Stories about suicide bombing

Balochistan is far from “uncivilised” and these women prove just that!

That Pakistan has a youth bulge is well known to most informed readers, but what the youth thinks about the myriad challenges faced by the country rarely gets space in the media, especially when it comes to females from minority communities. The First International Conference on Social Sciences recently held at Sardar Bahadur Khan Womens’ University in Quetta, Balochistan, provided me with an opportunity to learn just that. SBK Womens’ University caters to around 6000 female students from all parts of Balochistan and offers up to MPhil and PhD degrees. In 2013, the university was attacked in a suicide bombing that ...

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He named her Angel

I named her Angel and she looked the part too. After four rowdy boys, my wife and I had prayed for a girl. I was blessed, fathering four sons or at least that is what everyone told me. However, the Easter of 2011 brought with it the true tidings of joy and blessings for me, when my Angel was born. I have recorded every moment, every toothless smile, every shaky step and all first mumbles from her beautiful mouth. I have watched her sleep, memorising the details of her innocent face and I have stayed up with my wife ...

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Lahore blast: When will the barbarity end?

February 17, 2015. Two months and one day after the unimaginable tragedy of the Peshawar Attack, Lahore has been targeted today. Today, at 1pm, a suicide bomber blew himself up right outside the Police Lines in Lahore. So far, as reports have suggested, there have been about eight causalities but the number is expected to rise. Emergency has been declared in hospitals and other prominent buildings. The city has been struck by terror by once again. Only yesterday, I came across the video of the attack in the mosque in Hayatabad, Peshawar. The video sent shivers up my spine. Every gunshot ...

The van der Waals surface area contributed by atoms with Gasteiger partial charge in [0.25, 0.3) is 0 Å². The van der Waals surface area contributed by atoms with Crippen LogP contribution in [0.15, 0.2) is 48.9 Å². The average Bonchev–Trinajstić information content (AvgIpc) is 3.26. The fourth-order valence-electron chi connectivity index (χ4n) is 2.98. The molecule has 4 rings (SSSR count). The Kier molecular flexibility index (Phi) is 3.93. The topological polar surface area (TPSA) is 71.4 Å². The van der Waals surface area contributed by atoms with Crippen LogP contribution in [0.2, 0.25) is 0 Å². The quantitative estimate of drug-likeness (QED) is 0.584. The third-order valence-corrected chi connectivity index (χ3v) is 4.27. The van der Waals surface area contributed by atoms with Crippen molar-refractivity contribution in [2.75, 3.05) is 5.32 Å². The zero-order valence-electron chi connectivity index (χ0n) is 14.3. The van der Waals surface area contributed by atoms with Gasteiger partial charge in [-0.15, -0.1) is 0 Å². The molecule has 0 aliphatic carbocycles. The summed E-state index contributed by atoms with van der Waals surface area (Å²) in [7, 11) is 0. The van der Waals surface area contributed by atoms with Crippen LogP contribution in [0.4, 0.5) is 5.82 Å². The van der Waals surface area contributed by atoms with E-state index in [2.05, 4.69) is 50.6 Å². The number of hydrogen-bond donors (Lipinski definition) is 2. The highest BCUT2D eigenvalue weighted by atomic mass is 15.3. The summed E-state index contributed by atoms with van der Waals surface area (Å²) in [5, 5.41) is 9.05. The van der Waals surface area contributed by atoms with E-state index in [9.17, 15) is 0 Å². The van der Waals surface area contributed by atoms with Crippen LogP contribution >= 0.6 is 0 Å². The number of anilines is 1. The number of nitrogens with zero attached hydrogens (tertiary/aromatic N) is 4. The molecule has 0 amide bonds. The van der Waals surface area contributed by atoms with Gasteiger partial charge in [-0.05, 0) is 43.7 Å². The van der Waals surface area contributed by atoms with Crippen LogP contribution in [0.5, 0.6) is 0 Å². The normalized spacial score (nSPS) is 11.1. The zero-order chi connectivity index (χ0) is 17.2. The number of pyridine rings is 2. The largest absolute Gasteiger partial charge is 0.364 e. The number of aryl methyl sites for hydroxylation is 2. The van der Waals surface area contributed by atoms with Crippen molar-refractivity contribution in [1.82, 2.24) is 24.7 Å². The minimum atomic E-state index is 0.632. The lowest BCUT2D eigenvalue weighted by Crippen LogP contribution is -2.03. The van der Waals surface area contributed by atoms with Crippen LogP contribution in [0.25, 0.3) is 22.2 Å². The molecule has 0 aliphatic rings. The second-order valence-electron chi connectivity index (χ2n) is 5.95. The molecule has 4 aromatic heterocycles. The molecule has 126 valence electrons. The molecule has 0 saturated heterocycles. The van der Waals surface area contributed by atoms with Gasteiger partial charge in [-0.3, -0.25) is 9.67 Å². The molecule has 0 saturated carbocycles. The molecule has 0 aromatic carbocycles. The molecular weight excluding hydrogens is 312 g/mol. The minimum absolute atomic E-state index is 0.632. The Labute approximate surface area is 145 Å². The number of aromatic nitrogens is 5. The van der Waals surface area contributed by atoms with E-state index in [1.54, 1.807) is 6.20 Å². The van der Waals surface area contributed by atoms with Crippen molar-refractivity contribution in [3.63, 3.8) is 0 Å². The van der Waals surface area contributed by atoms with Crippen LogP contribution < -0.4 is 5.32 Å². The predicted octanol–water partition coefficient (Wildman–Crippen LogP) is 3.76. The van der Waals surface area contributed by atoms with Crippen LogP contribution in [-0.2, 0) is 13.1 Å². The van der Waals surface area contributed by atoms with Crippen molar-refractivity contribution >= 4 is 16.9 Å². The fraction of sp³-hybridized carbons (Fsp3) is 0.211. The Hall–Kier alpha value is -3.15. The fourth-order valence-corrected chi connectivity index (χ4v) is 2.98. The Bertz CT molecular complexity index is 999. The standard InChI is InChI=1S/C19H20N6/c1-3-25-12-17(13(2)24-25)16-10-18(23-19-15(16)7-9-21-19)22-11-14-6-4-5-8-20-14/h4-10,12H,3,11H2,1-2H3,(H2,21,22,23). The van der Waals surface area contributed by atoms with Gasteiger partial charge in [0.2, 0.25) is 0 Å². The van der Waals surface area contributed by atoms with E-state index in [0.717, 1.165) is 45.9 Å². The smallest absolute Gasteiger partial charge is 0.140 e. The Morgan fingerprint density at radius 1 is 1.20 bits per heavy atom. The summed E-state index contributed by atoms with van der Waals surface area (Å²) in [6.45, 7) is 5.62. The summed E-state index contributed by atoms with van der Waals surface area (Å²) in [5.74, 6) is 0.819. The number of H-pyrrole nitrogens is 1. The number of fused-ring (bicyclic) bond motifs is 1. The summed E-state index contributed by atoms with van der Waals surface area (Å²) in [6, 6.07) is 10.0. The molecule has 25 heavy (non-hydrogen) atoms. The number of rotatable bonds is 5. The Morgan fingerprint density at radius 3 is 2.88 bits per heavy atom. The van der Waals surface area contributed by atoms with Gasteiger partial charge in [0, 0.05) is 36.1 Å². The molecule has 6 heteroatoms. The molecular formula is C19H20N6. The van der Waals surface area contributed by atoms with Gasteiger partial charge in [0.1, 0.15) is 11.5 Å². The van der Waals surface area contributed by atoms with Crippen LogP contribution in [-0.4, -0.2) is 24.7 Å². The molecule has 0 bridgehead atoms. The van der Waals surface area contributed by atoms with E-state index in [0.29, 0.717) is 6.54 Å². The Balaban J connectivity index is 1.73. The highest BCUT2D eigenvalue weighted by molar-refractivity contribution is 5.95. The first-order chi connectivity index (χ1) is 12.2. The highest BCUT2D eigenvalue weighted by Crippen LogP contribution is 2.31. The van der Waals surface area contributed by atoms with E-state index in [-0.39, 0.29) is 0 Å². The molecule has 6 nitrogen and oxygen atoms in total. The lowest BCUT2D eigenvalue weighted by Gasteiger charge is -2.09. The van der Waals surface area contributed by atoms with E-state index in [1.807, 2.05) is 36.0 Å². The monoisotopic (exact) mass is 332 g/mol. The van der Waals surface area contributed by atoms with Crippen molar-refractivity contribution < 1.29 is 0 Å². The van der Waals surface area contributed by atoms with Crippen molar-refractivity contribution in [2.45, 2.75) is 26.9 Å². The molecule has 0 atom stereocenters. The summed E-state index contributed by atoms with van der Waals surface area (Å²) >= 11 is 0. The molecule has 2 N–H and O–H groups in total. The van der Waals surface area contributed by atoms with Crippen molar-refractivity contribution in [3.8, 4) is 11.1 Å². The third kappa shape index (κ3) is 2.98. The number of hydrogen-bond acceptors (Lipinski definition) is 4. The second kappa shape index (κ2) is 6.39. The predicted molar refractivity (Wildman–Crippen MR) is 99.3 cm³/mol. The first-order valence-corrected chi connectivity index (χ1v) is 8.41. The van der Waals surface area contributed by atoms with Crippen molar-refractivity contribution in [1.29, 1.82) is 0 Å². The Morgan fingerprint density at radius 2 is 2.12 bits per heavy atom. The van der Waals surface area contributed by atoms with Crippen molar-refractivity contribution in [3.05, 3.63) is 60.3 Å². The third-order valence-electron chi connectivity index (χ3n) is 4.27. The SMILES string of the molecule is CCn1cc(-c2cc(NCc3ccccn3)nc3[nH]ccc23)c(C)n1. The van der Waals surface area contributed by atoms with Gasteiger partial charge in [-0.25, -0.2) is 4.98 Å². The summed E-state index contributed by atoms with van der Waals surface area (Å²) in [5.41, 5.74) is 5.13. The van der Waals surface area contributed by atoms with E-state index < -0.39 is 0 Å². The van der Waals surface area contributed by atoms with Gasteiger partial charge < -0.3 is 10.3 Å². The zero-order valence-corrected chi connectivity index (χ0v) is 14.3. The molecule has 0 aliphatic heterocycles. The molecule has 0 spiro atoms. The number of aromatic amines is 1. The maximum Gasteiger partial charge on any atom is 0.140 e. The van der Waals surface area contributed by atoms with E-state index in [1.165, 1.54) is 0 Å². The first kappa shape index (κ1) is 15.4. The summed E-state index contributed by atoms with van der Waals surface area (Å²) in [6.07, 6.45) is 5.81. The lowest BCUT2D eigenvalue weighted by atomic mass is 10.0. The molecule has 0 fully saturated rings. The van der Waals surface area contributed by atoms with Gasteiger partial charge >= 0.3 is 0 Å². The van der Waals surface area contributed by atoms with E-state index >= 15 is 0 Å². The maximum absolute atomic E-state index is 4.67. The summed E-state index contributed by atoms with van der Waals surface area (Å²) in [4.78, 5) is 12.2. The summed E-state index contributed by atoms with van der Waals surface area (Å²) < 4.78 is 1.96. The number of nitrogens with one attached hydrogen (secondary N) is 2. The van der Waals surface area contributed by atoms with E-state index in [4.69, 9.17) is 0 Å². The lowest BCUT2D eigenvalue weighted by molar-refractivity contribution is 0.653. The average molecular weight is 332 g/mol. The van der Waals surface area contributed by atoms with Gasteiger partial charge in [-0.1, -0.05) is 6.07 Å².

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The South Korean president did not ‘condemn’ the ferry accident, she apologised for it

About a month and a half ago, a group of students and teachers left their school for a field trip; hundreds of excited students were part of this trip, they were headed to a popular island resort at Jeju. However, when they returned, the group was short of 300 people, mostly students – students who had drowned at sea. Yes, I am talking about the South Korean ferry accident that took place on April 16, 2014, when a 6,825-tonne Sewol, with 476 people on board, sank near the country’s southern coast. Can you even imagine the loss the parents of those children must ...

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Journalism in Pakistan: Where the sword is mightier than the pen…

“How was your weekend?” a colleague asked me. “Terrible.” I answered. “Oh! Why so?” he inquired. I was sad and nostalgic. I told him that on Friday evening, I had received a message on Skype which said that the late Arif Shafi would have turned 38-years-old and that was when my mood had changed and become so gloomy. Confused, my colleague asked, “But who was Arif Shafi?” I didn’t know how to answer him. The fact is that I had never known Shafi personally. He and I had exchanged a few emails two years back while he was working on a feature story on the ...

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Education only panacea to current mess

Today, Pakistan finds itself in the quagmire of violence, uncertainty, and despair, mainly because of its shattered and obsolete education system. A recent report by the Society for the Protection of the Rights of the Child (Sparc) states that Pakistan is number two in the world with 25 million children out of school, coupled with an astronomical dropout rate. This gloomy picture exists because of the oppressive socio-economic conditions that have fostered impoverished living circumstances, monopoly of resources and concentration of wealth in a few hands. State institutions, occupied and run by a handful of feudals, have shirked their responsibility to ...

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From BB to Bilour: Politics in the time of terrorism

“And one morning, all that was burning, One morning the bonfires leapt out of the earth, Devouring human beings, and from then on fire, Gunpowder from then on, and from then on blood.” Thus spoke Pablo Neruda, a Chilean poet, on the horrors and ghastliness of war. Gruesome images coming out of war stricken zones from all over the world evoke the same feeling of revulsion irrespective of colour and creed of the dead. Common people, who do not have anything to do with the supposedly bigger scheme of things, come under the axe and bear the brunt of war. A mother crying on ...

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